Investigating collapse structures in oceanic islands using magnetotelluric surveys: The case of Fogo Island in Cape Verde

F. J. Martínez-Moreno, F. A. Monteiro Santos, J. Madeira, J. Pous, I. Bernardo, A. Soares, M. Esteves, F. Adão, J. Ribeiro, J. Mata, A. Brum da Silveira

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© 2018 Elsevier B.V. One of the most remarkable natural events on Earth are the large lateral flank collapses of oceanic volcanoes, involving volumes of rock exceeding tens of km3. These collapses are relatively frequent in recent geological times as supported by evidence found in the geomorphology of volcanic island edifices and associated debris flows deposited on the proximal ocean floor. The Island of Fogo in the Cape Verde archipelago is one of the most active and prominent oceanic volcanoes on Earth. The island has an average diameter of 25 km and reaches a maximum elevation of 2829 m above sea level (m a.s.l.) at Pico do Fogo, a young stratovolcano located within a summit depression open eastward due to a large lateral flank collapse. The sudden collapse of the eastern flank of Fogo Island produced a megatsunami ~73 ky ago. The limits of the flank collapse were deduced as well from geomorphologic markers within the island. The headwall of the collapse scar is interpreted as either being located beneath the post-collapse volcanic infill of the summit depression or located further west, corresponding to the Bordeira wall that partially surrounds it. The magnetotelluric (MT) method provides a depth distribution of the ground resistivity obtained by the simultaneous measurement of the natural variations of the electric and magnetic field of the Earth. Two N-S magnetotelluric profiles were acquired across the collapsed area to determine its geometry and boundaries. The acquired MT data allowed the determination of the limits of the collapsed area more accurately as well as its morphology at depth and thickness of the post-collapse infill. According to the newly obtained MT data and the bathymetry of the eastern submarine flank of Fogo, the volume involved in the flank collapse is estimated in ~110 km3. This volume –the first calculated onshore– stands between the previously published more conservative and excessive calculations –offshore– that were exclusively based in geomorphic evidence. The model for the summit depression proposing two caldera collapses preceding the collapse of the eastern flank of Fogo is supported by the MT data.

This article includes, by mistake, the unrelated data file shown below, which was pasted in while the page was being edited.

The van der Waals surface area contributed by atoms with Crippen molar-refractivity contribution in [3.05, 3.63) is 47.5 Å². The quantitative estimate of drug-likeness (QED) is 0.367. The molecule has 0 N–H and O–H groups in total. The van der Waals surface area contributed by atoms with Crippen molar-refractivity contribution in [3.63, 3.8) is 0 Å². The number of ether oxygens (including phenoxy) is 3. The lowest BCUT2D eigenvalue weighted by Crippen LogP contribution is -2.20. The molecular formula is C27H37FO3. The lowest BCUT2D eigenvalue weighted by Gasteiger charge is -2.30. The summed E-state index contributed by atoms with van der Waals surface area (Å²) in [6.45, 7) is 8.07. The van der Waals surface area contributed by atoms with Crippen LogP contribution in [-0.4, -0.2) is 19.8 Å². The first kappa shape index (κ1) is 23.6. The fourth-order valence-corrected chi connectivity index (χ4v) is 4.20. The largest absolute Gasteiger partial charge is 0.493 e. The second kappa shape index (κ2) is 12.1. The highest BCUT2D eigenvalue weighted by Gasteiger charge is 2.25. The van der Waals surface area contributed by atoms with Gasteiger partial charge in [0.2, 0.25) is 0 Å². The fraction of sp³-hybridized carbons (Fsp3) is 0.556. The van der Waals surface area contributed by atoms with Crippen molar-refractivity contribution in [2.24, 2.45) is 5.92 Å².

Original languageEnglish
Pages (from-to)152-162
JournalJournal of Volcanology and Geothermal Research
Publication statusPublished - 15 May 2018


  • Flank collapse
  • Island structure
  • Magnetotelluric
  • Resistivity
  • Volcanic ocean islands


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